The AIDS epidemic is almost 40 years old. This anniversary should be an opportunity for a collective and individual reflection upon the enormity of the last 38 years. It’s time to take stock of our multiple losses, assess trauma, acknowledge our mistakes and our successes from the past and then identify and plan for the challenges that lie ahead. Pause, take a deep breath and with wide eyes, open ears, clear minds, and full hearts allow for a little healthy perspective to unfold for the road ahead.

Despite untold tragedy that has inflicted so much pain, suffering and loss, the big miracle of AIDS are the survivors who live to tell their own stories, coveting a legacy of community mobilization, advocacy and activism the world has never seen. Realization of long-term survival has become a new movement no doubt motivated by the difficulties associated with earlier aging caused by a controlled but persistent virus. Also, the after effect of complex trauma, loss of support networks, fear of the future in a world and community that has simply moved on from AIDS has led to isolation, depression and suicide.

Yet in many arenas survivors are starting to find purpose and meaning in a new quest for survival as they come together to tell their stories from the early years before effective antiretroviral therapy was in widespread use. With that healing, they are mobilizing, building new networks and reinforcing community, supporting each other locally and nationally. More recently they are joining together with a diverse rainbow of people living with HIV who may have been diagnosed later in the epidemic, yet are survivors in their own right. Over time people with HIV/AIDS are destined to coalesce into a larger “coalition of survivorship,” built on a rich legacy of advocacy, support and community building.

There is no doubt that survival is due to remarkable scientific achievements in HIV treatment and prevention powered by an engaged advocacy and empowerment force from people living with HIV/AIDS. Today, effective antiretroviral treatment options are potent, safe — at least in the short term — and easy to take. Some are combined in fixed-combination daily dosing. Effective antiretroviral prevention with pre-exposure prophylaxis (PrEP), a daily pill that is taken by HIV-negative individuals at risk, is slowly rolling out. In addition, there is solid evidence that treatment is prevention. If HIV-treated individuals remain undetectable on their antiretroviral regimens they cannot transmit HIV to an uninfected partner. Undetectable truly equals Untransmittable (U=U).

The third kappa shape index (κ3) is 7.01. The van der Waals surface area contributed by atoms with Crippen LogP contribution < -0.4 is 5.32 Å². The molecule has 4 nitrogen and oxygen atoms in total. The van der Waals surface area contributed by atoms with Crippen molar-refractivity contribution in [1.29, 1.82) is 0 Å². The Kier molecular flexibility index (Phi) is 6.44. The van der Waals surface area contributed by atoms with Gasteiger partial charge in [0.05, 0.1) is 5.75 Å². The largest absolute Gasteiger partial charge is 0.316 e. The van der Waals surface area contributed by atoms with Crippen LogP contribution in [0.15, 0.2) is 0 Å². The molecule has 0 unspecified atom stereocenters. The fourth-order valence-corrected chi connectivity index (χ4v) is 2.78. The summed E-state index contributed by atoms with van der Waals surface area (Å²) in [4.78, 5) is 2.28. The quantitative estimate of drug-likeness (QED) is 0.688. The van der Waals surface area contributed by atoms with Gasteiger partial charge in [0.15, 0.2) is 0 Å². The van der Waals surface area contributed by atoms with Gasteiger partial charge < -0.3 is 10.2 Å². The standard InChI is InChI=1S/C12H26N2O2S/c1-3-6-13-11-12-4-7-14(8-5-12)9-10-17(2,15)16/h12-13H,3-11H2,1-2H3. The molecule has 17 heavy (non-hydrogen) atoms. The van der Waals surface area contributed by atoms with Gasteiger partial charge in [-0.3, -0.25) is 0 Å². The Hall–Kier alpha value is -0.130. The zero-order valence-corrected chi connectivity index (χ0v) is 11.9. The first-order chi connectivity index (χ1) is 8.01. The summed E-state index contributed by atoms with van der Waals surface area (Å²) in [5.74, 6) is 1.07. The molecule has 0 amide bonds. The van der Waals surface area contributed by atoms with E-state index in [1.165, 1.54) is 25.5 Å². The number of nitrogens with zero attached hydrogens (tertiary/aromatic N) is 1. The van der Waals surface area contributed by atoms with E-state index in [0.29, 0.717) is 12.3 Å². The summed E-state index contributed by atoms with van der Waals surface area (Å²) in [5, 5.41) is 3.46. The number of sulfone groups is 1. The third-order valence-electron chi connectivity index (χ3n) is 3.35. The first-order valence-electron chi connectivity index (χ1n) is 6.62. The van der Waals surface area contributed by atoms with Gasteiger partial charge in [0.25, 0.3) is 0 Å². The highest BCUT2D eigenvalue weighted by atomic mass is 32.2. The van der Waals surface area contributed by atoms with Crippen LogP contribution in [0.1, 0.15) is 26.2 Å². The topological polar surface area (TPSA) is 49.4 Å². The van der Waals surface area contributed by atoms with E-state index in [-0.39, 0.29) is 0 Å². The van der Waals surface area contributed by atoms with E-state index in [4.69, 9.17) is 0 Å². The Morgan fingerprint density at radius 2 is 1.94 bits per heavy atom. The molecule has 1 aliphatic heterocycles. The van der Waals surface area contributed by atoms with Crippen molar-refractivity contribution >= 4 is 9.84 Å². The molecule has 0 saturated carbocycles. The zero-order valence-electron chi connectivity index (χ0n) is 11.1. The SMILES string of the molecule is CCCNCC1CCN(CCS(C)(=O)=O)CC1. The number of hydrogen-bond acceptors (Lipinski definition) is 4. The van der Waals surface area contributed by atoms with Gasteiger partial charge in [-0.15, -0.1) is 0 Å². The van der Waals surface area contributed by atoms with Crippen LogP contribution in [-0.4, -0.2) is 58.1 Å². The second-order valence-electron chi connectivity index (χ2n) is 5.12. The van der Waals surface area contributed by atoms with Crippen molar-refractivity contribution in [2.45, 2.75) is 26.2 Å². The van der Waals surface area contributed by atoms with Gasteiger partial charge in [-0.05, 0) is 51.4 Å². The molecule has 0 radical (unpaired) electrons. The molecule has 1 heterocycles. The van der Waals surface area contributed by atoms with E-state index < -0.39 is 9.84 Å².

As we remember our successes, there remain gaps and significant challenges where we must keep a little healthy perspective, if we are ever going to end new infections and bring the epidemic to a close.

In particular, I want to highlight an unrecognized and often forgotten segment of the epidemic: multi-drug resistant (MDR) survivors. Out of 1.2 million estimated to be living with HIV in the United States, 460,000 to 660,000 are on antiretroviral treatment, 20,000 to 25,000 are MDR, and 10,000 to 12,000 are in dire need of new treatment options. This represents about 1 percent of the U.S. HIV population who are still in urgent need of a new treatment option because their latest combination treatment is failing. Most have been treated sequentially adding one new drug to an older drug. Over the years of trial-and-error the mutations add up, and now there is less pressure to stop HIV replication. The immune system is further weakened, health is jeopardized, symptoms increase and a there is a risk of transmission.

Since I began HIV treatment I was informed and motivated to try the newest antiretroviral drugs, often only accessible in clinical trials and expanded access programs. My consistent strategy throughout my 30-year survival has always been to “buy time” until better drugs, and preferably an HIV cure were available. But in reality my only mistake was an intense will to survive in an era when so many were sick and dying, and most researchers and doctors misunderstood they were prescribing a recipe for disaster. Eventually, I was able to add two new drugs that finally controlled my HIV, yet I remain MDR.

The good news is that finally, after years of build up of viral mutations rendering a segment of the epidemic virtually without options, the Food and Drug Administration (FDA) has approved Trogarzo, a new monoclonal antibody for people with untreatable MDR. Today, if the community becomes more aware of this MDR segmented population, the word will spread to physicians and advocates. They can become treated, and no longer live on the precipice of fear that they will ever beat HIV.

Whenever reflection of the HIV epidemic is proposed, in broad policy-making or in a POZ guest editorial, it is incumbent upon every advocate, every decision maker, prescriber, researcher and politician to address social determinants of health. With the interrelated epidemics of HIV, viral hepatitis, sexually transmitted infections and tuberculosis in the United States and globally increasing disease burden and worsening health disparities — including stigma and discrimination — all need to be prioritized if we are ever going to succeed in ending the HIV epidemic.

Finally, an end to the global HIV pandemic can only be achieved with a vaccine or ultimate cure. Most likely either of these panaceas are imminent, yet promising research continues, and the hope to see them one day is a little perspective we all need.

Matt Sharp is a long-term HIV survivor and an independent HIV education and advocacy consultant. His clients include Theratechnologies, which makes Trogarzo, an FDA-approved antibody treatment for multidrug-resistant HIV.